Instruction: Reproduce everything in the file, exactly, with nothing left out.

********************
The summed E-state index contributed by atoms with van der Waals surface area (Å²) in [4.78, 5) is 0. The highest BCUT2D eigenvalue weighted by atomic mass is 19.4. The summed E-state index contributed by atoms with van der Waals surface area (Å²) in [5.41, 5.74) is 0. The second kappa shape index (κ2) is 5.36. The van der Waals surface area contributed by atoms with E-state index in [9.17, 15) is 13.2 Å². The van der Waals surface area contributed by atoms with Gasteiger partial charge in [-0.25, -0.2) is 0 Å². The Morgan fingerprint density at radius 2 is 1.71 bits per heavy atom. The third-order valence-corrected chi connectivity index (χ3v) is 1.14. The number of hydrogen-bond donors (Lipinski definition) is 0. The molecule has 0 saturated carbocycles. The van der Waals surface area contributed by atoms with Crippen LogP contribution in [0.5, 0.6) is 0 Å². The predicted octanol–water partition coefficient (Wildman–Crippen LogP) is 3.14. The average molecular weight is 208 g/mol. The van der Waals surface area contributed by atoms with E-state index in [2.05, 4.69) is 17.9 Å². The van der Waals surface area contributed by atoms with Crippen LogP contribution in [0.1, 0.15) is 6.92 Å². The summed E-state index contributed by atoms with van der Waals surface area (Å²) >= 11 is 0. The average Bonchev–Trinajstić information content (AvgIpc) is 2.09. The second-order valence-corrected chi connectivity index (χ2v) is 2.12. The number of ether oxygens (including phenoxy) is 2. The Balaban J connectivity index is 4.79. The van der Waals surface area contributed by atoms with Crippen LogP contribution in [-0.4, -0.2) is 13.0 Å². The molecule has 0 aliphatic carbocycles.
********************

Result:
The summed E-state index contributed by atoms with van der Waals surface area (Å²) in [4.78, 5) is 0. The highest BCUT2D eigenvalue weighted by atomic mass is 19.4. The summed E-state index contributed by atoms with van der Waals surface area (Å²) in [5.41, 5.74) is 0. The second kappa shape index (κ2) is 5.36. The van der Waals surface area contributed by atoms with E-state index in [9.17, 15) is 13.2 Å². The van der Waals surface area contributed by atoms with Gasteiger partial charge in [-0.25, -0.2) is 0 Å². The Morgan fingerprint density at radius 2 is 1.71 bits per heavy atom. The third-order valence-corrected chi connectivity index (χ3v) is 1.14. The number of hydrogen-bond donors (Lipinski definition) is 0. The molecule has 0 saturated carbocycles. The van der Waals surface area contributed by atoms with Crippen LogP contribution in [0.5, 0.6) is 0 Å². The predicted octanol–water partition coefficient (Wildman–Crippen LogP) is 3.14. The average molecular weight is 208 g/mol. The van der Waals surface area contributed by atoms with E-state index in [2.05, 4.69) is 17.9 Å². The van der Waals surface area contributed by atoms with Crippen LogP contribution in [0.1, 0.15) is 6.92 Å². The summed E-state index contributed by atoms with van der Waals surface area (Å²) >= 11 is 0. The average Bonchev–Trinajstić information content (AvgIpc) is 2.09. The second-order valence-corrected chi connectivity index (χ2v) is 2.12. The number of ether oxygens (including phenoxy) is 2. The Balaban J connectivity index is 4.79. The van der Waals surface area contributed by atoms with Crippen LogP contribution in [-0.4, -0.2) is 13.0 Å². The molecule has 0 aliphatic carbocycles.